Students at RRU and MCI are usually employed full-time, offering very limited access to international education. This structure lets them complete a second degree at a foreign university with minimal physical displacement but exposure to a different group of students and thinking for an extensive period of time.
The two universities, although they have similar programs, offer some different courses, such as Entrepreneurship at MCI and Business Sustainability and Corporate Social Responsibility at RRU. Double degree students benefit from exposure to these different topics.
Partner universities benefit from additional international students and enhanced cooperation. The offering of double degrees does not require any special programming or course development on the part of the universities as it takes advantage of existing programs.
Challenges and Enhancements
Some of the differences in institutional approaches and educational cultures create challenges – highlighting strengths and areas of growth for both groups of students:
- Canadian students are accustomed to more support for administrative processes, assignments and thesis preparation;
- Austrian students are more self-sufficient as their high school and university experience taught them how to work independently and with less feedback;
- Austrian students must adjust to North American courses which have a greater number of assignments and extensive interaction required with classmates and the instructors compared to courses in Austria which often have only one assignment and rarely include teamwork or calls for opinions and interactive discussions; and
- Canadian students are challenged by courses that have only one assignment and little feedback, which highlights the sense of risk in taking courses in a new culture and environment.
While these can be seen as difficulties, Dr. Krusekopf suggests they also present opportunities for learning about each other and essential insights into the realities of international education and, more importantly, international business.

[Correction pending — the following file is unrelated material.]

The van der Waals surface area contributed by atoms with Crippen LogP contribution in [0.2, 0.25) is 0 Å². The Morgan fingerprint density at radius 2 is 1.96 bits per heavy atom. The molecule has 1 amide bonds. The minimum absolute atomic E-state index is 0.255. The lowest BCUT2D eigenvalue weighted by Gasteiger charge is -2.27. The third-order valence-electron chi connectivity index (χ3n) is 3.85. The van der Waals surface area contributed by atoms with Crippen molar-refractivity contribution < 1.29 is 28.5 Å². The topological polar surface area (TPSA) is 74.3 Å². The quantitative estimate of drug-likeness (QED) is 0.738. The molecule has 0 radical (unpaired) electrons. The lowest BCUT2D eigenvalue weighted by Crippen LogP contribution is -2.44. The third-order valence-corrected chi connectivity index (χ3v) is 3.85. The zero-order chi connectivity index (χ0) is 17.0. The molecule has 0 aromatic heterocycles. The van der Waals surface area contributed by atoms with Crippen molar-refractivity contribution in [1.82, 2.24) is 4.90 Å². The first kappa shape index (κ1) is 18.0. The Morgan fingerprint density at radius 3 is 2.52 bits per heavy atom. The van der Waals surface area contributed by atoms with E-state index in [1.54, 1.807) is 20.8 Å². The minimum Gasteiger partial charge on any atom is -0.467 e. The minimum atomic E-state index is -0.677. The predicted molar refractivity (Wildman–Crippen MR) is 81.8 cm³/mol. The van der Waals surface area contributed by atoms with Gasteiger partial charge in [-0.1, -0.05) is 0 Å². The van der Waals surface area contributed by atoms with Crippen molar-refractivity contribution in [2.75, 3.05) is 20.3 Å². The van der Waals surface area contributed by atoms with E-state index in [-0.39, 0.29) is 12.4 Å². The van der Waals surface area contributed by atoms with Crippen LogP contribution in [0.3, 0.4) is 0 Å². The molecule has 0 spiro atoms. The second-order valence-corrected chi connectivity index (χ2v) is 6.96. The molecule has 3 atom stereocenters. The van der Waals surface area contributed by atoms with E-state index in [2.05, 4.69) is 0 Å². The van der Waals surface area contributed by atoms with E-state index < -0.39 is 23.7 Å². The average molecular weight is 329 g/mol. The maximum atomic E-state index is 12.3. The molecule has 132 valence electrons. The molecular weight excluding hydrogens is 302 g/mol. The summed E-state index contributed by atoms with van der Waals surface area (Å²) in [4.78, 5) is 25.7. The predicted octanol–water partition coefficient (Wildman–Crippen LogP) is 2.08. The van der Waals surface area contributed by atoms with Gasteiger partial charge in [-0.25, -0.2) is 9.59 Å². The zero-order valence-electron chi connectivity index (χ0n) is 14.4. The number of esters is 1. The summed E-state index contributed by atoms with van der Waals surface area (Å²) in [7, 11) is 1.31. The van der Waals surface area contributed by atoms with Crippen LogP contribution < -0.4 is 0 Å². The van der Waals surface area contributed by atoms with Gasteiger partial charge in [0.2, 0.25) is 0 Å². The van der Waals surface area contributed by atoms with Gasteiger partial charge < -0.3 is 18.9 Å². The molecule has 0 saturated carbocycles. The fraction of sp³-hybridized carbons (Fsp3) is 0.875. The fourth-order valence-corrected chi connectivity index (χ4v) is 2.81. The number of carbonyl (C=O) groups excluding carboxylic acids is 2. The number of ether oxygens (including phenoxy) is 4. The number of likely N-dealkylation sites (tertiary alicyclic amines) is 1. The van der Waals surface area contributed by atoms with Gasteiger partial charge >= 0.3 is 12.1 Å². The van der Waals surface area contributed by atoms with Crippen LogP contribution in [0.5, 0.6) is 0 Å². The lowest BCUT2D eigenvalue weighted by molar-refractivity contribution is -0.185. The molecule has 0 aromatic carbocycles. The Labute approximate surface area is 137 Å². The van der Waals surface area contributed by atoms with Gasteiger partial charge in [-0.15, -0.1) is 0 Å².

The maintenance of the program and the relationship between universities requires time and a clear sense of commitment, even if the exchange only involves the arrival of three students.
The impact of the double degree program on the cohort nature of the program is mixed. Dr. Krusekopf observes that the addition of international students from the partner school helps to add diversity and new thinking within both schools’ cohorts, but because students who choose the double degree option miss some courses and the final residency of their home program, their absence leaves a gap within the cohort and diminishes the support group during completion of the final project.
Recognizing it is difficult to continue directly to another year of study while working full-time, a useful enhancement could include allowing graduates of either Master’s program to return for up to five years following their degree completion for enrolment in the second degree.
Dr. Krusekopf would like to develop a broader consortium approach for more diversity. Double degrees could be offered in business and communications or other disciplines.
Universities in Asia, Latin America, Africa, or North America might be involved although, for some countries, this might mean the international students joining the Canadian program rather than joint exchanges. This initial structure for a double degree opens up to multiple alternatives that could expand international education to online and blended programs in all disciplines.
For Further Information
School of Business
Royal Roads University
Victoria, British Columbia, Canada
For more on the RRU MGM program, visit:
For more on the MCI MBA in International Business, visit: